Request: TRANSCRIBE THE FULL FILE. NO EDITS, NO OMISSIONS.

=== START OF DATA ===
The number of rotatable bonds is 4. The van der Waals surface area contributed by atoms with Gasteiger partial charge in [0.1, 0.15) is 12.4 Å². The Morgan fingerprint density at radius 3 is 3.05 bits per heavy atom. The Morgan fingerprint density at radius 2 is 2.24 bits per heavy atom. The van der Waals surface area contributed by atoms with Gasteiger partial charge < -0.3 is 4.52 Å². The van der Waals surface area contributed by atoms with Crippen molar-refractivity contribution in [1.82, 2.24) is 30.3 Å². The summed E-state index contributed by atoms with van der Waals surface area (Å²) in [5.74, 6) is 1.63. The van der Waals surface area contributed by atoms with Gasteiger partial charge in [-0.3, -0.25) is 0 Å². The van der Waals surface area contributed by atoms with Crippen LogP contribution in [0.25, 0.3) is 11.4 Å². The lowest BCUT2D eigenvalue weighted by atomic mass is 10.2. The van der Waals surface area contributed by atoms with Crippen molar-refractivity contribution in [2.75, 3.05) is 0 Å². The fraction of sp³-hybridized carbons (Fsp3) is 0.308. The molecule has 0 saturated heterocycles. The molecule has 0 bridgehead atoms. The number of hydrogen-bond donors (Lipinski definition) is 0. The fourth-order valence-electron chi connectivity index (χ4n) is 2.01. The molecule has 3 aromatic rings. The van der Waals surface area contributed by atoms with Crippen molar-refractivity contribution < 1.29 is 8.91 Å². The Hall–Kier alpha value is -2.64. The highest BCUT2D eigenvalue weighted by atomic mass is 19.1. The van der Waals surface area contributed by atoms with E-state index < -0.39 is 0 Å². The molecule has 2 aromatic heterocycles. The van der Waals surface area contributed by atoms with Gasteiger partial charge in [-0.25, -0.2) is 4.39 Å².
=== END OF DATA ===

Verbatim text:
The number of rotatable bonds is 4. The van der Waals surface area contributed by atoms with Gasteiger partial charge in [0.1, 0.15) is 12.4 Å². The Morgan fingerprint density at radius 3 is 3.05 bits per heavy atom. The Morgan fingerprint density at radius 2 is 2.24 bits per heavy atom. The van der Waals surface area contributed by atoms with Gasteiger partial charge < -0.3 is 4.52 Å². The van der Waals surface area contributed by atoms with Crippen molar-refractivity contribution in [1.82, 2.24) is 30.3 Å². The summed E-state index contributed by atoms with van der Waals surface area (Å²) in [5.74, 6) is 1.63. The van der Waals surface area contributed by atoms with Gasteiger partial charge in [-0.3, -0.25) is 0 Å². The van der Waals surface area contributed by atoms with Crippen LogP contribution in [0.25, 0.3) is 11.4 Å². The lowest BCUT2D eigenvalue weighted by atomic mass is 10.2. The van der Waals surface area contributed by atoms with Crippen molar-refractivity contribution in [2.75, 3.05) is 0 Å². The fraction of sp³-hybridized carbons (Fsp3) is 0.308. The molecule has 0 saturated heterocycles. The molecule has 0 bridgehead atoms. The number of hydrogen-bond donors (Lipinski definition) is 0. The fourth-order valence-electron chi connectivity index (χ4n) is 2.01. The molecule has 3 aromatic rings. The van der Waals surface area contributed by atoms with Crippen molar-refractivity contribution < 1.29 is 8.91 Å². The Hall–Kier alpha value is -2.64. The highest BCUT2D eigenvalue weighted by atomic mass is 19.1. The van der Waals surface area contributed by atoms with E-state index < -0.39 is 0 Å². The molecule has 2 aromatic heterocycles. The van der Waals surface area contributed by atoms with Gasteiger partial charge in [-0.25, -0.2) is 4.39 Å².